The goal in all cases is to provide specific examples from the text (quotes/citation) with discussion/analysis and some connection to a larger claim/argument. You must cite currently in MLA format (in-text citation).

World-Building in the Presidential Election

“Perhaps the crispest definition is that science fiction is a literature of ‘what if?'” (Evans, Christopher. Writing Science Fiction. London, A & C Black, 1988.)

I know many of you are watching the third Presidential debate tonight  between Hillary Clinton and Donald Trump. As we’ve discussed in class, elections for public office are steeped in both utopian and dystopian rhetoric, about what the state of our country is, what it should be, what it could be. In short, these debates and these elections traffic heavily in “what if?” What will the country and the world (not to mention our individual lives) look like “if” they are elected to serve us? The candidates are putting forth visions about what they think this country should look like, and how they will enact these visions. These elections and the candidates’ words and policies are, in a very real way, about world-building: they are about reality but also about imagination grounded in possibility.

“I define science fiction as the art of the possible. [. . .]. Science fiction, again, is the history of ideas, and they’re always ideas that work themselves out and become real and happen in the world” (Bradbury, Ray. “Ray Bradbury: The Science of Science Fiction.” By Arthur Unger. The Christian Science Monitor 13 Nov. 1980).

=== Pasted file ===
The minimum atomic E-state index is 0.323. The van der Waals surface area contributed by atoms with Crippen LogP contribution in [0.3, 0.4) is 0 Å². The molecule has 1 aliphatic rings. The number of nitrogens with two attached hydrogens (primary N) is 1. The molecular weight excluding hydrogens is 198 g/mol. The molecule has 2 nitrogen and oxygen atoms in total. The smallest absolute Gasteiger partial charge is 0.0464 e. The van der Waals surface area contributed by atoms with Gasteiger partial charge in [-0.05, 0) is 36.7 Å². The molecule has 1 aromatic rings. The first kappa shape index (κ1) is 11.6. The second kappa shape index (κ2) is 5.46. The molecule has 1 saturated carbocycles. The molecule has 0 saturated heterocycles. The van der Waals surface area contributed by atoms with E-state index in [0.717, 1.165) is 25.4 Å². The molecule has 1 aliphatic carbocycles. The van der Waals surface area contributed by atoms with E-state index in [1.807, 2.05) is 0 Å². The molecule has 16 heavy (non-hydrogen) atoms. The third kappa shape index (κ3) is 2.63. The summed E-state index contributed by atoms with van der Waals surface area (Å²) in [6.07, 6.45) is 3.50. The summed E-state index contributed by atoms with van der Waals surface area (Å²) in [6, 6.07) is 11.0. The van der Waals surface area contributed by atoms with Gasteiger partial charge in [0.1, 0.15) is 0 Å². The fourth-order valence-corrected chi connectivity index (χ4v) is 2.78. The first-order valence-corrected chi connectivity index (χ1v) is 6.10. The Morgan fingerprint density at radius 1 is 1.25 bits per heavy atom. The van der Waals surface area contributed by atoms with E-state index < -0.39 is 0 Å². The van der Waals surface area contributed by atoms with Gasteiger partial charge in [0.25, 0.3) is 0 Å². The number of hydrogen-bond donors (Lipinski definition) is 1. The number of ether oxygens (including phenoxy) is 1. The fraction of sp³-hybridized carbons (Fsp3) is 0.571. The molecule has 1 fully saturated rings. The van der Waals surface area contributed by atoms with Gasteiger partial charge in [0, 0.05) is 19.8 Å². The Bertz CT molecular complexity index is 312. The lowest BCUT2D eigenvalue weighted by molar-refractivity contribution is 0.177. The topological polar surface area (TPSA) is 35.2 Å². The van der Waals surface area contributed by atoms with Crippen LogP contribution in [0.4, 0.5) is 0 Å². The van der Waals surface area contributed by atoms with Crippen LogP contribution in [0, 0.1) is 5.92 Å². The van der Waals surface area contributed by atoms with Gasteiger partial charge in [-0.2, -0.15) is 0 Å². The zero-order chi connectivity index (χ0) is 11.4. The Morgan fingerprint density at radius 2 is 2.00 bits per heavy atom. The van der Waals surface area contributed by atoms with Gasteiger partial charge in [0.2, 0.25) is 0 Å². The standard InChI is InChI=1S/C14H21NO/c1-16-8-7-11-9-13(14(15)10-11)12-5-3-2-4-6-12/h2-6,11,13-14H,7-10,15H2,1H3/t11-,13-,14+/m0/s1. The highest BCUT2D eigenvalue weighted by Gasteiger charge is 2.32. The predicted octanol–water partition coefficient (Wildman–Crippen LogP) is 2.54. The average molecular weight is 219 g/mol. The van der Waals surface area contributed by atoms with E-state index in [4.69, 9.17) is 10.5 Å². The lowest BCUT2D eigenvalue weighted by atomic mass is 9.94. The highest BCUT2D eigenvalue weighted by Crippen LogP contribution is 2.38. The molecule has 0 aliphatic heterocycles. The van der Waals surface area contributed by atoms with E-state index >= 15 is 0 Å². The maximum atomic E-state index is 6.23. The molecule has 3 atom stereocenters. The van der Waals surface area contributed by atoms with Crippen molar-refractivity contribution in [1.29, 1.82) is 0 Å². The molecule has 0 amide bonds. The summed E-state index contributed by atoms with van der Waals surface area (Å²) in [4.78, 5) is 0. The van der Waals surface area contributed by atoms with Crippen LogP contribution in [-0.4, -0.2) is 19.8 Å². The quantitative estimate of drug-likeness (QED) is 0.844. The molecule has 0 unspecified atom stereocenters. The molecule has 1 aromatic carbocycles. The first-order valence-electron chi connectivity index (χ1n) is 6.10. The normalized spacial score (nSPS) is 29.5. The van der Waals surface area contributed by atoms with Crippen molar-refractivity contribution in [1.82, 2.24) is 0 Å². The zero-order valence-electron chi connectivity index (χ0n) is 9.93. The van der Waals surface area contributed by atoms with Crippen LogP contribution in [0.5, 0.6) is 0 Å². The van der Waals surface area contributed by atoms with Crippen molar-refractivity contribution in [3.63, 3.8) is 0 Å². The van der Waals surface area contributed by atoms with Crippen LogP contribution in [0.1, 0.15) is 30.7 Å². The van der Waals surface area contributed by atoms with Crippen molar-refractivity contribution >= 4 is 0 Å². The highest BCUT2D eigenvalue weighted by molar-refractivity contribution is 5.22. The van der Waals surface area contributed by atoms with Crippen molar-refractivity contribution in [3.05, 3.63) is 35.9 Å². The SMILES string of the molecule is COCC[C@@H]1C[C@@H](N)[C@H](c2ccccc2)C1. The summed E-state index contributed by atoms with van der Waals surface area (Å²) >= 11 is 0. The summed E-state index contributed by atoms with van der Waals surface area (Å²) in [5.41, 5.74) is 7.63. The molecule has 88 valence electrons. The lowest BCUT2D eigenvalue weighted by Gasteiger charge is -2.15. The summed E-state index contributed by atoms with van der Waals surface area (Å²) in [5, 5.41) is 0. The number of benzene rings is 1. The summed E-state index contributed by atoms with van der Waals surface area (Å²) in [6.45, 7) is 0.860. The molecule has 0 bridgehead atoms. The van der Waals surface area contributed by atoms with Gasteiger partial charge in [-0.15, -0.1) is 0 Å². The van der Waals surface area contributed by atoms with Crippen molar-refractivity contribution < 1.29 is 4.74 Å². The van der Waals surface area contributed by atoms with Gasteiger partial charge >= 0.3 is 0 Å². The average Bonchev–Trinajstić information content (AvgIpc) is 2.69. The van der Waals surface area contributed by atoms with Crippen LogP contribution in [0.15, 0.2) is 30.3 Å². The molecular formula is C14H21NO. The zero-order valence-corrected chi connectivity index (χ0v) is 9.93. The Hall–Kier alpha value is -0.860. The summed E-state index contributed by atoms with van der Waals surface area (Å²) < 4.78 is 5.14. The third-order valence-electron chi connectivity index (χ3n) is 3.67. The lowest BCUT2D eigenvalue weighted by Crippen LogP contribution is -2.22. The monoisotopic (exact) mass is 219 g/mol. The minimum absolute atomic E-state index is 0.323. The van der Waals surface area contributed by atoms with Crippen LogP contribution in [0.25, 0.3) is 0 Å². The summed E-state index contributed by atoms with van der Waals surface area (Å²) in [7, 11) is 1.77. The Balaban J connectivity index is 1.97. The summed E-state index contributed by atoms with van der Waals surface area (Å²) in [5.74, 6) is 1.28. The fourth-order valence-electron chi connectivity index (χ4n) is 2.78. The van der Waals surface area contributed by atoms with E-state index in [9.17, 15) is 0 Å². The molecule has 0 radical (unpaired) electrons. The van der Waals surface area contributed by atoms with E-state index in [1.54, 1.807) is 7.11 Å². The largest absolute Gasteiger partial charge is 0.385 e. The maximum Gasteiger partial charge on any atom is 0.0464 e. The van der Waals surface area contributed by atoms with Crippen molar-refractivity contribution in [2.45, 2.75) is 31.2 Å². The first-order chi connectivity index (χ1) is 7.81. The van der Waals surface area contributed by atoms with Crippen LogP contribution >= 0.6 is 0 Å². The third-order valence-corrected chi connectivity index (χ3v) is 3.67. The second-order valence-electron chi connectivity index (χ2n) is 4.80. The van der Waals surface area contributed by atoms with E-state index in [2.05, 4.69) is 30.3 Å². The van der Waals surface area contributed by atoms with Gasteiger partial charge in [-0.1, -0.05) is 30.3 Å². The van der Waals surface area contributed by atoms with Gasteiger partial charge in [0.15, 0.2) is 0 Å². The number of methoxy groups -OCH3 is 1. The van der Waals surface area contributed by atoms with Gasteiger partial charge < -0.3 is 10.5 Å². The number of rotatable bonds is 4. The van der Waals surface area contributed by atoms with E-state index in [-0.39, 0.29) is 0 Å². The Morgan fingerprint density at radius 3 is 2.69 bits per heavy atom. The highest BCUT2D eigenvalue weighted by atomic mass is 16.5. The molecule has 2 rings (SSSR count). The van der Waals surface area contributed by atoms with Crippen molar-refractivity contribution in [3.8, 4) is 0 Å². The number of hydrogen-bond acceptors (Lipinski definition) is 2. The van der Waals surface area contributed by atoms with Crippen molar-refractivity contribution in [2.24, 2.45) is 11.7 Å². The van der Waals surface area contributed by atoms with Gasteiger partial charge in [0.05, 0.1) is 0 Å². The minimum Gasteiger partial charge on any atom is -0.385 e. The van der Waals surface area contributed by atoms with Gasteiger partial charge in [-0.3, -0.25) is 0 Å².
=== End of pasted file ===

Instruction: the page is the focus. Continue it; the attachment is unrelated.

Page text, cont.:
This is an open forum for class discussion, tonight and through election day, to share your thoughts on how this rhetoric and these visions shape what is possible in our world. This is a space to consider what these candidates’ visions of well-being for our country (what do they imagine will create the good life for Americans). This Presidential debate, and this election,  is about “extrapolation,” which is so central to the genre of science fiction. The candidates are starting from our present circumstances and extrapolating to what might happen if we continue down our current path undeterred, or what alternatives exist, and how things might be different if we change our course. Though there is much obsession with the “facts,” this extrapolation depends on assumptions, perspectives, and values. This extrapolation is grounded in competing needs and desires about how people should live and how societies should structure themselves (think of hierarchies, treatment of the “other,” about all the questions on the Science Fiction Framework).

Together, let’s close (and actively) read these texts of the election (the candidates’ words, their policies, media coverage surrounding them, etc.) and critically examine what is being explicitly (or implicitly) stated in these vision. As always, textual evidence (with citations/links) from the debates &/or other sources will help to support your claims about what the candidates’ believe America does, could, and should look like in the possible future of their tenure as President of the United States.

Class Discussion: ‘Brave New World’